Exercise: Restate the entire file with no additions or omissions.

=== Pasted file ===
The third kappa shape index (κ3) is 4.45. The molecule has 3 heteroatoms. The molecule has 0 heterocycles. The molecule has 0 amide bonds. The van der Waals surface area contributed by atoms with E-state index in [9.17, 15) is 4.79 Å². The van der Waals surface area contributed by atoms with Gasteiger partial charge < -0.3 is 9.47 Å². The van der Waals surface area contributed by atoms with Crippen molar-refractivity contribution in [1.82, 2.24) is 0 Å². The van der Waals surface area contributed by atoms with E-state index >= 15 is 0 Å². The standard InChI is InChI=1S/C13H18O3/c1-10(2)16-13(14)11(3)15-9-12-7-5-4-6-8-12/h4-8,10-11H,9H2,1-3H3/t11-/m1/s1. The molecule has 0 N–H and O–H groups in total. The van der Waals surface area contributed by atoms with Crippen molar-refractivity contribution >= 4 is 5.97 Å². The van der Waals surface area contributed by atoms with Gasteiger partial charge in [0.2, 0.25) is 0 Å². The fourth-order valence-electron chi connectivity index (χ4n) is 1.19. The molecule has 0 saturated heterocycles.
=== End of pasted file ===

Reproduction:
The third kappa shape index (κ3) is 4.45. The molecule has 3 heteroatoms. The molecule has 0 heterocycles. The molecule has 0 amide bonds. The van der Waals surface area contributed by atoms with E-state index in [9.17, 15) is 4.79 Å². The van der Waals surface area contributed by atoms with Gasteiger partial charge < -0.3 is 9.47 Å². The van der Waals surface area contributed by atoms with Crippen molar-refractivity contribution in [1.82, 2.24) is 0 Å². The van der Waals surface area contributed by atoms with E-state index >= 15 is 0 Å². The standard InChI is InChI=1S/C13H18O3/c1-10(2)16-13(14)11(3)15-9-12-7-5-4-6-8-12/h4-8,10-11H,9H2,1-3H3/t11-/m1/s1. The molecule has 0 N–H and O–H groups in total. The van der Waals surface area contributed by atoms with Crippen molar-refractivity contribution >= 4 is 5.97 Å². The van der Waals surface area contributed by atoms with Gasteiger partial charge in [0.2, 0.25) is 0 Å². The fourth-order valence-electron chi connectivity index (χ4n) is 1.19. The molecule has 0 saturated heterocycles.